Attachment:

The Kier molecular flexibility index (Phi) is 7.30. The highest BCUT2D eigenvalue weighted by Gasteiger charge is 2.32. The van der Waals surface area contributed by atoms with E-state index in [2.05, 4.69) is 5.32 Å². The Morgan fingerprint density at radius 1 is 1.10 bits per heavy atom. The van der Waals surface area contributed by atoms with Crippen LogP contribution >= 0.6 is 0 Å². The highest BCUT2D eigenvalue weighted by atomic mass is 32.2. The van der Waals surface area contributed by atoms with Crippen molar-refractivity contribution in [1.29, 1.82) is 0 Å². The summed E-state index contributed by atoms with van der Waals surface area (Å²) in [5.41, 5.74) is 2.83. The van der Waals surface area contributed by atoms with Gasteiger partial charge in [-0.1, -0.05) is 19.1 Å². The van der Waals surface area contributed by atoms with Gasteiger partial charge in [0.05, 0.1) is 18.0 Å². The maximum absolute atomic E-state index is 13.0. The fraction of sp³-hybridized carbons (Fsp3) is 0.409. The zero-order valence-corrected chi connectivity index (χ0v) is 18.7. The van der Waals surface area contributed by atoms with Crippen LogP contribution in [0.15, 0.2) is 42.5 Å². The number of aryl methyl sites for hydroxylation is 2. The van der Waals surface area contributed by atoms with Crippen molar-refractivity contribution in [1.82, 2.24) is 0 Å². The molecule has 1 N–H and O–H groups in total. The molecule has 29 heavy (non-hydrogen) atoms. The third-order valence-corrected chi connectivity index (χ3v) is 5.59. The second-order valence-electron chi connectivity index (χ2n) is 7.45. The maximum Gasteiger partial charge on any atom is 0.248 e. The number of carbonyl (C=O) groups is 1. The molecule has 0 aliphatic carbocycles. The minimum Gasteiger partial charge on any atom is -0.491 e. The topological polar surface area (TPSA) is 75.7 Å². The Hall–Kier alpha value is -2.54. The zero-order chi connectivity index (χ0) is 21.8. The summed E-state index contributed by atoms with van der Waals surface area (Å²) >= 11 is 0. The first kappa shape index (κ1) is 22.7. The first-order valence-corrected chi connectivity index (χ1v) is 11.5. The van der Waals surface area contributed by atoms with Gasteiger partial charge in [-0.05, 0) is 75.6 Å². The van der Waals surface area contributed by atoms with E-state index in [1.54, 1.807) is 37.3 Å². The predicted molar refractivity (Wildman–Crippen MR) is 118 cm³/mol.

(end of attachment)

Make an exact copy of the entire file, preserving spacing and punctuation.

The Kier molecular flexibility index (Phi) is 7.30. The highest BCUT2D eigenvalue weighted by Gasteiger charge is 2.32. The van der Waals surface area contributed by atoms with E-state index in [2.05, 4.69) is 5.32 Å². The Morgan fingerprint density at radius 1 is 1.10 bits per heavy atom. The van der Waals surface area contributed by atoms with Crippen LogP contribution >= 0.6 is 0 Å². The highest BCUT2D eigenvalue weighted by atomic mass is 32.2. The van der Waals surface area contributed by atoms with Crippen molar-refractivity contribution in [1.29, 1.82) is 0 Å². The summed E-state index contributed by atoms with van der Waals surface area (Å²) in [5.41, 5.74) is 2.83. The van der Waals surface area contributed by atoms with Gasteiger partial charge in [-0.1, -0.05) is 19.1 Å². The van der Waals surface area contributed by atoms with Gasteiger partial charge in [0.05, 0.1) is 18.0 Å². The maximum absolute atomic E-state index is 13.0. The fraction of sp³-hybridized carbons (Fsp3) is 0.409. The zero-order valence-corrected chi connectivity index (χ0v) is 18.7. The van der Waals surface area contributed by atoms with Crippen LogP contribution in [0.15, 0.2) is 42.5 Å². The number of aryl methyl sites for hydroxylation is 2. The van der Waals surface area contributed by atoms with Crippen molar-refractivity contribution in [1.82, 2.24) is 0 Å². The molecule has 1 N–H and O–H groups in total. The molecule has 29 heavy (non-hydrogen) atoms. The third-order valence-corrected chi connectivity index (χ3v) is 5.59. The second-order valence-electron chi connectivity index (χ2n) is 7.45. The maximum Gasteiger partial charge on any atom is 0.248 e. The number of carbonyl (C=O) groups is 1. The molecule has 0 aliphatic carbocycles. The minimum Gasteiger partial charge on any atom is -0.491 e. The topological polar surface area (TPSA) is 75.7 Å². The Hall–Kier alpha value is -2.54. The zero-order chi connectivity index (χ0) is 21.8. The summed E-state index contributed by atoms with van der Waals surface area (Å²) >= 11 is 0. The first kappa shape index (κ1) is 22.7. The first-order valence-corrected chi connectivity index (χ1v) is 11.5. The van der Waals surface area contributed by atoms with Gasteiger partial charge in [-0.05, 0) is 75.6 Å². The van der Waals surface area contributed by atoms with E-state index in [1.54, 1.807) is 37.3 Å². The predicted molar refractivity (Wildman–Crippen MR) is 118 cm³/mol.